There are two reasons, however, why most permeation events do not involve gaskets. First, the mass transfer area associated with gaskets is considerably small than that associated with the pipelines (DWI0772, 1997). Second, gaskets are typically installed in lines where the flow is continuous, and flow velocity is high, which increases the dilution effectiveness (Holsen et al., 1991a).
In the picture below of a DI pipe Tyton® joint, please note the extremely smaller portion of the gasket that may be exposed to external influences between the bell lip and the spigot:
Permeation via the gasket material can also be controlled. By replacing the standard SBR gasket with alternate gasket materials, a wide variety of applications are addressed.³ For an informative blog with video by my colleague, Kevin Christian, see Specialty Gaskets: What Are They and Why Do We Use Them.
Which Specialty Gaskets Is Best for Your Project?
- Maximum service temperatures listed are intended as general guidelines for Ductile iron pipe gaskets. For service temperatures higher than those listed, consult pipe manufacturer for specific recommendations.
- Maximum service temperature is not usually a meaningful parameter for piping gaskets; however, low temperatures during pipeline installation may necessitate precautions. Consult pipe manufacturer for pertinent recommendations.
- Water, including sewage, with low levels of the listed contaminants
- Lubricating oil in the air will adversely affect SBR and EPDM performance
- SBR, Nitrile, or Neoprene are not recommended for air exposure in wastewater treatment systems
- Consult pipe manufacturer for availability of FKM push-on gaskets
- Holsen et al., 1991; Burlingame and Anselme, 1995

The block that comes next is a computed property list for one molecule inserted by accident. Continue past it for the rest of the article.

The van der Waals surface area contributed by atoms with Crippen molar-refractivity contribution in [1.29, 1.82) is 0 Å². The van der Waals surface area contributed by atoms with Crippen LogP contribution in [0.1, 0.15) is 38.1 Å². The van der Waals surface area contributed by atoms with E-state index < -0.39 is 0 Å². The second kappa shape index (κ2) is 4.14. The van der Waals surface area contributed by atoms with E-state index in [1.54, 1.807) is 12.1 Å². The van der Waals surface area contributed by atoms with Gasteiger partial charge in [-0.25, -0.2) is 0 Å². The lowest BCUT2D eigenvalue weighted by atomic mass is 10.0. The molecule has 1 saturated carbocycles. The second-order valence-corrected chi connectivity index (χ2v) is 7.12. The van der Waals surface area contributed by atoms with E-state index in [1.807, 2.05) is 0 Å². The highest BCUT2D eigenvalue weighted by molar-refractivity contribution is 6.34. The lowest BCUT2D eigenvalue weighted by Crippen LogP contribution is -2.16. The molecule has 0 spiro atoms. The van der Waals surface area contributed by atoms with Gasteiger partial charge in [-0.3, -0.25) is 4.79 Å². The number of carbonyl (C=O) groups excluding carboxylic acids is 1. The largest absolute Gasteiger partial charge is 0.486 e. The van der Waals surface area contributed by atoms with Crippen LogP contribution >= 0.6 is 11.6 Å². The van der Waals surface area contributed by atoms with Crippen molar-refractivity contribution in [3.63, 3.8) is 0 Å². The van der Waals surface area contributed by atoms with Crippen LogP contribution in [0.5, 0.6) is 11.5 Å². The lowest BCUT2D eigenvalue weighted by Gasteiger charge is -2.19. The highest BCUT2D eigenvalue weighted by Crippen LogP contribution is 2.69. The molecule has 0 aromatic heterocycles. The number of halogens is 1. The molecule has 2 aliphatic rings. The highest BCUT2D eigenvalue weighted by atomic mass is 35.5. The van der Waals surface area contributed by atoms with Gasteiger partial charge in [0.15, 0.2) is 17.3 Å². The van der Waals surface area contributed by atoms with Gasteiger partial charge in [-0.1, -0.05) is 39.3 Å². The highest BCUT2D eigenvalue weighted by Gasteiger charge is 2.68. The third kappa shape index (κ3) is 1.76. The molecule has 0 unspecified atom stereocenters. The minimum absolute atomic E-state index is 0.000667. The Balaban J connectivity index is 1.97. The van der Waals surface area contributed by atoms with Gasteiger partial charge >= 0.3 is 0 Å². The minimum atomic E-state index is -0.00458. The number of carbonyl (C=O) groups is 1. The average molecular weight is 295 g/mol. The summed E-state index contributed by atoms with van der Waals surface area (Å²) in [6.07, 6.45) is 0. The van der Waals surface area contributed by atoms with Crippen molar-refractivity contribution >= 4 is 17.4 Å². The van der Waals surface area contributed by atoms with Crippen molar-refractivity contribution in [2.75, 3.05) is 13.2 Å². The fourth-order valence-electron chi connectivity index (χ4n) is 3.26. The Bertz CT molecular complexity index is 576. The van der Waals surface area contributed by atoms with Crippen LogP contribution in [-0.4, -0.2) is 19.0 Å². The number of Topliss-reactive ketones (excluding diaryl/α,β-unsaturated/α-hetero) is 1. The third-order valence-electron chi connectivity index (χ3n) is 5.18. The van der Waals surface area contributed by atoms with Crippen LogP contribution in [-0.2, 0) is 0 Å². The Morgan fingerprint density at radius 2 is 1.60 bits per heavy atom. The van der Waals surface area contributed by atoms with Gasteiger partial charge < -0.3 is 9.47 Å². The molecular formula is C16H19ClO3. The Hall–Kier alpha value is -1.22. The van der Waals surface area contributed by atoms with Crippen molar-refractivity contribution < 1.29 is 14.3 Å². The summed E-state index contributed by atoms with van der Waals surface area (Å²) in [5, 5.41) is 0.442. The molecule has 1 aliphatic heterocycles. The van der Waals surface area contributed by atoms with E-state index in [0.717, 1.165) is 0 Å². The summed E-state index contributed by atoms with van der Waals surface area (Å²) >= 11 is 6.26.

How can a utility protect water quality from permeation due to contaminated soils? The answer is clear. Ductile iron offers exemplary performance versus plastic pipe materials.
The following Standards can also be helpful references when addressing permeation concerns:
ANSI/AWWA Standards C900 through C950 state that if a water main must pass through an area of gross contamination, the manufacturer should be consulted regarding the permeation of pipe walls and joint fittings prior to selecting the material. The Standards also note that research has documented that pipe materials such as polyethylene, polybutylene, polyvinyl chloride, and asbestos cement, and elastomers, may be subject to permeation by lower molecular weight organic solvents or petroleum or pesticide products.
Ten State Standards (Great Lakes…1997) states that non-permeable materials shall be used for all portions of the system, including water mains, service connections, and
Need Assistance with Your Waterworks System?
If you have any questions regarding permeation of buried pipelines and the potential conditions that adversely affect water quality, please contact your local McWane Ductile Representative. We have team members who have managed small and large water utility systems, served in engineering consulting firms, and bring decades of experience in solving field issues involving pipeline construction and operation. From design, to submittal, to installation, we strive to provide education and assistance to water professionals throughout the water and wastewater industry.
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- EPA Environmental Protection Agency: Permeation and Leeching, AWWA August 2002
- Public Water Supply Distribution Systems: Assessing and Reducing Risks: First Report (2005). National Research Council 2005. Public Water Supply Distribution Systems: Assessing and Reducing Risks: First Report. Washington, DC: The National Academies Press. https://doi.org/10.17226/11262.
- Ductile Iron Pipe, DIPRA, May 2016
- Gasket Materials Used for Ductile Iron Pipe in Water and Sewage Service, DIPRA, April 2015